Digital Socialization And Neurocognitive Development Of Adolescents: The Role Of Digital Competence


According to digital socialization perspective all the developmental process should be studied taking into account it’s digital “dimension” but different studies of the impact of Internet use on cognitive functions reveal different results. The aim of the study was to reveal relationship between neurocognitive development, digital competence and online self-appraisals in adolescents 11-13 years old and 14-17 years old. 54 adolescents 11-13 years old and 46 adolescents 14-17 years old participated in the study. Methods included neuropsychological examination; Information and Comprehension subscales from the Wechsler Intelligence Scale for Children, EU Kids items for user activity and excessive Internet use, Index of Digital Competency and visual scales for assessing general and online self-appraisals. User activity was not related to neuropsychological indexes but adolescents with high user activity demonstrated poorer scores on Information subtest. Excessive Internet use was related to poorer scores on neurodynamic component of mental activity and intelligence subtests (Information subtest in 11-13 years old and Comprehension subtest in 14-17 years old). In 11–13-year-old adolescents, digital competency skills are associated with better regulatory functions, while digital competency knowledge is associated with the intelligence. In adolescents 14-17 years old digital competence is associated with poorer tight hemisphere function.

Keywords: Adolescentsdigital competencedigital socializationexcessive Internet useneurocognitive developmentself-appraisals online


Contemporary adolescence spends long time online every day meeting their wide range of risks, demands, opportunities and other experiences (Livingstone et al., 2011) that should affect their psychological development. According to digital socialization perspective (Smith et al., 2015, Soldatova et al., 2017, Stornaiuolo, 2017), all the developmental process should be studied taking into account it’s digital “dimension”. However, empirical studies of the relationship between neurocongnitive functioning and user activity in children and adolescence are controversy and frequently reveal different results. Some researchers suggest that Internet use is associated with poorer characteristics of cognitive development (Agosto, 2002; Benkler, 2006; Wu et al., 2016) while others found positive relationship between time spent online or online games and cognitive development in adults and adolescents (Johnson, 2010; Greenfield, 2019; Fisher et al., 2015; Small et al., 2009).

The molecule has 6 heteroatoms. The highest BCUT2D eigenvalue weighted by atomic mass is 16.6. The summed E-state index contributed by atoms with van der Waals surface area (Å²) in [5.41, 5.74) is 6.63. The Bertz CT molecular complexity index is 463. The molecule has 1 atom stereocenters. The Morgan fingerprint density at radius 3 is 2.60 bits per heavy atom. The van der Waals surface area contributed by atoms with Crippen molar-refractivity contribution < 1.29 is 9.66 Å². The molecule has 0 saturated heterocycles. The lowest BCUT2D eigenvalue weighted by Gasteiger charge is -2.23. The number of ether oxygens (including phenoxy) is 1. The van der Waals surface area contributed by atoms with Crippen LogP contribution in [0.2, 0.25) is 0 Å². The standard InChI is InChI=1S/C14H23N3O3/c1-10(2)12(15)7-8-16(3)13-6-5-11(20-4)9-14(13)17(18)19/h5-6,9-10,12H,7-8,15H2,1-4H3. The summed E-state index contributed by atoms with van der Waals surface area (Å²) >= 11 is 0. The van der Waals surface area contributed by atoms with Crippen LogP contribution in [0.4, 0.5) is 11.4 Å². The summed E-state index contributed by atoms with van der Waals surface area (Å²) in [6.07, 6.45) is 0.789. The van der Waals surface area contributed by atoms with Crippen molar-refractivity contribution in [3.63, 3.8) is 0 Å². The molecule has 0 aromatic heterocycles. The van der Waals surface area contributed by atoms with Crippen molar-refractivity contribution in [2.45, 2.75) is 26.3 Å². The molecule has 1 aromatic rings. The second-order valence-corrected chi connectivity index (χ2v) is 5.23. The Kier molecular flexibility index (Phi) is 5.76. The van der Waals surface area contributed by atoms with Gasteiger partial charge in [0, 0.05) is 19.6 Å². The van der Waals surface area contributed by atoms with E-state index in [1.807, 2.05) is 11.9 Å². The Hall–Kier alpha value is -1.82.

Problem Statement

We suggest that these different results might be explained by different methodologies both in assessing cognitive functions and user activity. From the one hand, there are not many studies examining the whole neuropsychological functioning (for instance, implementing A. Luria syndrome analysis) and cognitive development that could lead to partial results if there are different relationships between user activity and different neurocognitive functions. From the other hand, user activity seems to be narrow construct that does not reflect content of online activity, interests, competency, risks etc.

Research Questions

The aim of the study was to reveal relationship between neurocognitive development, digital competence and online self-appraisals in adolescents 11-13 years old and 14-17 years old.

Purpose of the Study

We hypothesized that:

1.Relationship between neurocognitive developments and user activity would demonstrate some deficiency in adolescents with high level of user activity comparing to adolescents with medium or low level of user activity but these relationships would be weak.

2.Neurocognitive development would be related to better knowledge and skills of digital competence and better self-appraisals (the last effect would be stronger online than offline).

3.Excessive Internet use is related to poorer neurocognitive functions.

Research Methods


100 adolescents 11-17 years old without mental or somatic disabilities participated in the study. The first group included 54 adolescents 11-13 years old (28 males and 26 females) and the second group included 46 adolescents 14-17 years old (25 males and 21 females).